Page 3611 - Week 10 - Wednesday, 13 September 2017
Language Day is firmly enshrined. I know that there were a couple of members of the Assembly who joined in the Mother Language Day walk recently. I have been on walks in the past supporting Mother Language Day and I think it is a great way to celebrate our city’s continued diversity and support for mother languages.
During this year’s annual National Multicultural Festival in February the government funded community organisations such as the International Mother Language Movement through the participation multicultural grants program to promote mother languages to the more than 280,000 people who attended the three-day festival. The festival of course is a shining light each year and the pinnacle celebration of cultural wealth in the Canberra community.
The diversity and inclusiveness of our city makes it a welcoming and interesting place to live and work; something we are all very proud of. It has also made Canberra’s Multicultural Festival a growing attraction for many thousands of domestic and international visitors that we welcome each year, as well as those who come to the capital from other states who are looking for a fresh start.
During the 2011 census, 37 per cent of the ACT population reported either being born overseas or having at least one parent born overseas. Seventeen per cent were born in a non-English-speaking country, which is up from 14 per cent in 2006. So it is very important that we continue to support and create opportunities for individuals to explore and engage with languages tied to their personal cultural heritage, as well as those unfamiliar to them, and it makes good economic sense as well.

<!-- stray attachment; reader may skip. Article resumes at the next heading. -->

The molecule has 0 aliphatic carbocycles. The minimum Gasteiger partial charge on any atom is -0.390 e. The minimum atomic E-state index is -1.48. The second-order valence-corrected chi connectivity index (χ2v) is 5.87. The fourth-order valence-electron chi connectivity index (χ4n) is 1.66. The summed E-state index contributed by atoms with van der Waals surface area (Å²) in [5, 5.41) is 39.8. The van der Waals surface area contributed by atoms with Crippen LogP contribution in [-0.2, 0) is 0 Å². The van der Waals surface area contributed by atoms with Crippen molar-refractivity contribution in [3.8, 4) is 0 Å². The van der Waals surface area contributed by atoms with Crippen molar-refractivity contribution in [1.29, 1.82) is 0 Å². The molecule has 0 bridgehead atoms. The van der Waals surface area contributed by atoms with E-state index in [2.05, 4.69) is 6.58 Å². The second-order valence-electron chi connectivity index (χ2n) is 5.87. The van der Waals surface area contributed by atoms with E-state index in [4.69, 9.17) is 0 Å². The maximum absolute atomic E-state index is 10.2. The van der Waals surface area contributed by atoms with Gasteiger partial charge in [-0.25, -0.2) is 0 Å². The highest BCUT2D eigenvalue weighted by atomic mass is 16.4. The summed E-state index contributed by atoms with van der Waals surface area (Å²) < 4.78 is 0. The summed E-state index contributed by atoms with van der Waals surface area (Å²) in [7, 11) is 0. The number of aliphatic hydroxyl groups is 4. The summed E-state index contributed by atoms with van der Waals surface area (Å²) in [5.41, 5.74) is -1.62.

An important area that will be explored as part of the impending review of Many Voices, the ACT language policy—which I understand has been outlined by Minister Rachel Stephen-Smith—will be how languages impact on economic development in our city. There is broad recognition of the economic benefit from knowledge of other languages and cultures, as well as strong translating and interpreting skills. This is particularly true in our jurisdiction, where there is an increased economic reliance on tourism, global markets, trade and international education.
Our community is home to more than 100 embassies and high commissions and comprises individuals who hail from over 200 different countries. The government will continue to work closely alongside multicultural community leaders and members and of course the new ACT Multicultural Advisory Council to further formulate and revise this important policy which governs and values our city’s language wealth.
Our government’s central goal for social inclusion is to help every person reach their potential as a member of our diverse, inclusive and creative community, including through the protection of mother languages and access to services and programs to speak one of our country’s languages, English. That central goal for social inclusion and the preservation of language and cultural heritage is particularly imperative when we refer to the very important and significant contribution of Aboriginal and Torres Strait Islander peoples.